In addition, there should be a cap on the cost of public sector pensions to the taxpayer. The schemes should also be made simpler, need more independent oversight, and employees should be involved more in decisions about how the schemes are run, he says.

How else could the cost of pensions be cut?

Public sector pensions are already changing.

In his interim report, Lord Hutton pointed out that the cost of public sector pensions was dropping by 25% already.

This was the result of pensions in payment being tagged to the Consumer Prices Index (CPI) measure of inflation, rather that the Retail Prices Index (RPI) which is traditionally higher. The pension age has also been raised to 65 for most new recruits in many schemes.

With more job losses to come and a pay freeze in place, the cost will continue to fall.

The government has already accepted a previous recommendation of Lord Hutton that public servants should soon pay higher contributions.

Who would be hardest hit?

Nobody in public sector pension schemes is likely to get a higher pension if these proposals are implemented.

The hardest hit, according to accountants, would be middle and senior management rising through the ranks. The lowest paid, and those close to retirement should be affected the least.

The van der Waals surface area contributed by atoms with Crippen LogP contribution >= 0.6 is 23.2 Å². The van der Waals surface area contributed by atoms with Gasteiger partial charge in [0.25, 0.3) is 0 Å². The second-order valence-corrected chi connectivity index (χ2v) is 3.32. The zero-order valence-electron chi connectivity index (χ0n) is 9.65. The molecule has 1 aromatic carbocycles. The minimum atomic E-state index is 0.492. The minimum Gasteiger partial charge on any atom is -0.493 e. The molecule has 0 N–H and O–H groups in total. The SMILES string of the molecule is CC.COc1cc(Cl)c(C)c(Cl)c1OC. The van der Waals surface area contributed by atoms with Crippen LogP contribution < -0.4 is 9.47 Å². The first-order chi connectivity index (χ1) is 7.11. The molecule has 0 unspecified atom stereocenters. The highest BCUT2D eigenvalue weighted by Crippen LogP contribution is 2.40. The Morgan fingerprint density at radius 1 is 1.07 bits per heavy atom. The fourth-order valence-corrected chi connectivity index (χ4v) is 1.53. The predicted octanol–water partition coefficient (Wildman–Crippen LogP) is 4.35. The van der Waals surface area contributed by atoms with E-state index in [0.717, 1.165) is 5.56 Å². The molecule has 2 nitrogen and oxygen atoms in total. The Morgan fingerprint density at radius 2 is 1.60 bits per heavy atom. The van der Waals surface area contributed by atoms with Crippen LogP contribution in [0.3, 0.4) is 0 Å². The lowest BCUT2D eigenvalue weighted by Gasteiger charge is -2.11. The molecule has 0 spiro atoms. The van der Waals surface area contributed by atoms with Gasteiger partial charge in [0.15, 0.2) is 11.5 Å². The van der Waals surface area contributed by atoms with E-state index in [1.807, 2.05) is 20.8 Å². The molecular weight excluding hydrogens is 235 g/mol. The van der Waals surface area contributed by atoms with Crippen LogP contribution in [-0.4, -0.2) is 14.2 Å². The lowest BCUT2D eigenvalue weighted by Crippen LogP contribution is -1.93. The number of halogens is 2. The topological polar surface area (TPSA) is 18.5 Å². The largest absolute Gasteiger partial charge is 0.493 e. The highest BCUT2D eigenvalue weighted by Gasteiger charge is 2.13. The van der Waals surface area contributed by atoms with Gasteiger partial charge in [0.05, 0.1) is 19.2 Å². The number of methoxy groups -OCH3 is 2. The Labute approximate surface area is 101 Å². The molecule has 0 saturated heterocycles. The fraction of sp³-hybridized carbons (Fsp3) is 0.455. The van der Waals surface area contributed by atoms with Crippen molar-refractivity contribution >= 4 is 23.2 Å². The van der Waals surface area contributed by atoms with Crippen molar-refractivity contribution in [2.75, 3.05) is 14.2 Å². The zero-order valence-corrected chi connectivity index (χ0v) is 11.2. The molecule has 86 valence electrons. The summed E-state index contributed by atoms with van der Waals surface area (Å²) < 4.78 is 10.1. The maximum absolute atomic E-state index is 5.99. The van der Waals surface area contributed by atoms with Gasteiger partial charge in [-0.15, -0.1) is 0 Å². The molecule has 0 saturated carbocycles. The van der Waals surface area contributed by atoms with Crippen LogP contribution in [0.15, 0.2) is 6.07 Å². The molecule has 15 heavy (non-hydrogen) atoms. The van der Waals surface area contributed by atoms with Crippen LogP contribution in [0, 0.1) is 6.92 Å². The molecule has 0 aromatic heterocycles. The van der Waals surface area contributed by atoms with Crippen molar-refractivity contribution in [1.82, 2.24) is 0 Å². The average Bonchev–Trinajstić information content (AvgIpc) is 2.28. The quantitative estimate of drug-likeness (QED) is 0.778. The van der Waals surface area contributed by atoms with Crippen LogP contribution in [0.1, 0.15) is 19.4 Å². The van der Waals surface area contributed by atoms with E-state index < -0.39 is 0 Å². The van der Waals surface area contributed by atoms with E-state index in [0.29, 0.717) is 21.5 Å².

"Consider a newly appointed NHS consultant or a secondary school year-head in their mid-30s," says Andrew Cawley, head of pensions at KPMG.

"In order to obtain the full value of retirement benefits they would have expected when they joined the public sector, they may have to save 20% or more of pay to compensate for a raft of pensions changes already underway and the likely outcome of Lord Hutton's final report."

Isn't it true that these schemes are just too generous to afford?

Lord Hutton denied this in his interim report, saying that "there is no evidence that pay is lower for public sector workers to reflect higher levels of pension provision".

Although 85% of public service employees contribute to a pension, he said that these pensions were far from "gold-plated", with the average pension in payment currently at a "modest" £7,800 a year. Around half of public service pensioners received less than £5,600 a year.

Some private sector schemes are worse than this - with only 35% of workers signing up for a pension - but this is a problem for the private sector and not the public sector.

As a nurse or a teacher, is this going to affect the pension I have already built up?

No, existing accrued pension is protected under the remit of Lord Hutton's commission. The final-salary link for pensions built up until any change comes into force should also be maintained, Lord Hutton says.

Hang on, I thought John Hutton was a Labour man?

He is, as a former Business Secretary and Work and Pensions Secretary in the last Labour government.

He stood down as an MP at the last election.

Mr Osborne said that Lord Hutton would be "clear and unbiased", but his appointment has added an extra political dimension to this report.